Review: Best Sex Writing 2012

The greatest strength of Best Sex Writing 2012 (ed. Rachel Kramer Bussel) is its ecclectic collection of writing from all corners of the genre.  This anthology has a taste of almost every conceivable angle on sex (or at least, every angle you could conceive of fitting into such a slim volume).  There are pieces specific to recent events–Amanda Marcotte on the Slutwalk phenomenon, for example, and a piece from the very controversial self-professed male feminist ally Hugo Schwyzer.  Other pieces are timeless, touching topics from the mundane to the unexpected.  There’s a contribution from the realm of science and health on premature ejaculation, a piece on sex work, a piece on gay sex in the military.  A few major subcultures are included as well–there’s a fat positive piece, a couple of BDSM pieces, a piece on trans Latina performers.

Though this is an anthology that will bring up topics the reader may not have considered, whether new to sexuality writing or an old hat, the diversity of the contributors is limited.  Most of the names are familiar, and a significant majority are white.  There are a few queer-focused pieces, and a couple from the BDSM world, but that’s not really the focus of the collection.  It’s definitely trying to bridge interest in sexual oddities with more everyday topics, and particularly to touch on the most talked about sex topics of the past year.  There’s also quite a mix of personal-focused pieces and academic research.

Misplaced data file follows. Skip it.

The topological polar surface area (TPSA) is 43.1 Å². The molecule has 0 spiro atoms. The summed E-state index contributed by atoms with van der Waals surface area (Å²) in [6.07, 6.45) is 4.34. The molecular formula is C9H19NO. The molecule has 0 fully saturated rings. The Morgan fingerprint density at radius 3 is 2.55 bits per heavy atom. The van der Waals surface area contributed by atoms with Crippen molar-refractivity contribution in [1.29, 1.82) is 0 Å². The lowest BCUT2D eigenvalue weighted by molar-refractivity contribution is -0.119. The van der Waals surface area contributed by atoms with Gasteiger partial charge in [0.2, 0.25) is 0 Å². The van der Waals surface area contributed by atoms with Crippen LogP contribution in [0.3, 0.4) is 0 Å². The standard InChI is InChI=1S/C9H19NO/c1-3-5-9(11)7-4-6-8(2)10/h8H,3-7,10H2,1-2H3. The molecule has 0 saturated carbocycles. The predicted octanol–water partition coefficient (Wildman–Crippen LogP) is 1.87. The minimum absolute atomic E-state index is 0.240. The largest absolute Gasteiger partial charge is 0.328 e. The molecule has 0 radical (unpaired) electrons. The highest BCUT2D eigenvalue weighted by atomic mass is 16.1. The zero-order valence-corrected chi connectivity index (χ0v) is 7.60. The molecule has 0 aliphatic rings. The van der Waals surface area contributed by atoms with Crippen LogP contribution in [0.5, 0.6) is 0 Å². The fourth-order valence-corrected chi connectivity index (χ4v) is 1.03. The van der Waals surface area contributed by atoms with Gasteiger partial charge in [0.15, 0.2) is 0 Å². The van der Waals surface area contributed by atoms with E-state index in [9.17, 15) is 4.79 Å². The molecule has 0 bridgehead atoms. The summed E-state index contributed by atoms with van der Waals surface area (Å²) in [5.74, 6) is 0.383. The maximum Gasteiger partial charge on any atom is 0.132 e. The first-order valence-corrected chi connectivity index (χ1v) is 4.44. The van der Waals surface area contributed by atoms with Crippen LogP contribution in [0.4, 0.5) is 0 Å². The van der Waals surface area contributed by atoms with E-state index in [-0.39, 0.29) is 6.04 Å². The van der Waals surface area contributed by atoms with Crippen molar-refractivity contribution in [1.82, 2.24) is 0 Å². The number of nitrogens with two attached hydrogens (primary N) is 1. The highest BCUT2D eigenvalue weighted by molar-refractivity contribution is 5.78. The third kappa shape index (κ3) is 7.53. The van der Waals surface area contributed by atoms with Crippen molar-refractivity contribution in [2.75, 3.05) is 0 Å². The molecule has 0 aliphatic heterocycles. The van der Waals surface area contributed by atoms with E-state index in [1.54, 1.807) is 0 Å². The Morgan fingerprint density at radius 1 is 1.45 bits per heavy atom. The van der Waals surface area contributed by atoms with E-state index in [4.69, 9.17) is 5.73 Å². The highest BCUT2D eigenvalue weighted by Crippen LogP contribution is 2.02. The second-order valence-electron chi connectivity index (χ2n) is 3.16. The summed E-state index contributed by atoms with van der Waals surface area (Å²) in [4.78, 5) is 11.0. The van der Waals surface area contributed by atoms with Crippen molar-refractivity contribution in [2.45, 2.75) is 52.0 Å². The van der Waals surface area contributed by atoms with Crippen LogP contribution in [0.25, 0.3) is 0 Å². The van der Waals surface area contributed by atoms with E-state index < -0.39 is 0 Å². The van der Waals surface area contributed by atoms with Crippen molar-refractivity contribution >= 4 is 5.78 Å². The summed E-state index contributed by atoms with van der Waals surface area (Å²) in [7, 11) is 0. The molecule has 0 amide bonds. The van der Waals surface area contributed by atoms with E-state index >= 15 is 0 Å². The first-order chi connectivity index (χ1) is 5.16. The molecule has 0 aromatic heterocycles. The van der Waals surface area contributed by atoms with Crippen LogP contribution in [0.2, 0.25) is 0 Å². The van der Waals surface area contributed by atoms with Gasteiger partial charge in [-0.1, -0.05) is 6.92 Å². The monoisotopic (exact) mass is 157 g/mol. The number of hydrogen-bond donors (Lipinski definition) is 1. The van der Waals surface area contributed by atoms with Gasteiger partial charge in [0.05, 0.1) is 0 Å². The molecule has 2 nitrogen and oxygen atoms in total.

A few essays stand out:

  • Legendary sex educator Susie Bright’s short essay in response to Ross Douhat’s inflammatory 2011 piece on “Why Monogamy Matters” is snarky, witty, and right on point, a breath of fresh air for poly and promiscuous readers of all stripes.
  • Amber Dawn’s love letter to the butches of her past is not only a valuable lesbian personal history told from the perspective of a femme sex worker, but very well done–tender and powerful on the role of gender norms in queer female sexuality.
  • A little less conventional, the anthology includes a care-and-handling manual in essay form, all around the author’s penis.  You just kind of have to read it.
  • Though I have mixed feelings about male “Fat Admirers” as a fat-positive feminist, I found the essay on the subject informative and interesting.

Geared towards a mainstream audience, this collection is a wonderful blend of the smart, the newsworthy, the personal, and the hilarious.  Readable in the duration of a short airplane ride, it’s certainly worth picking up a copy.

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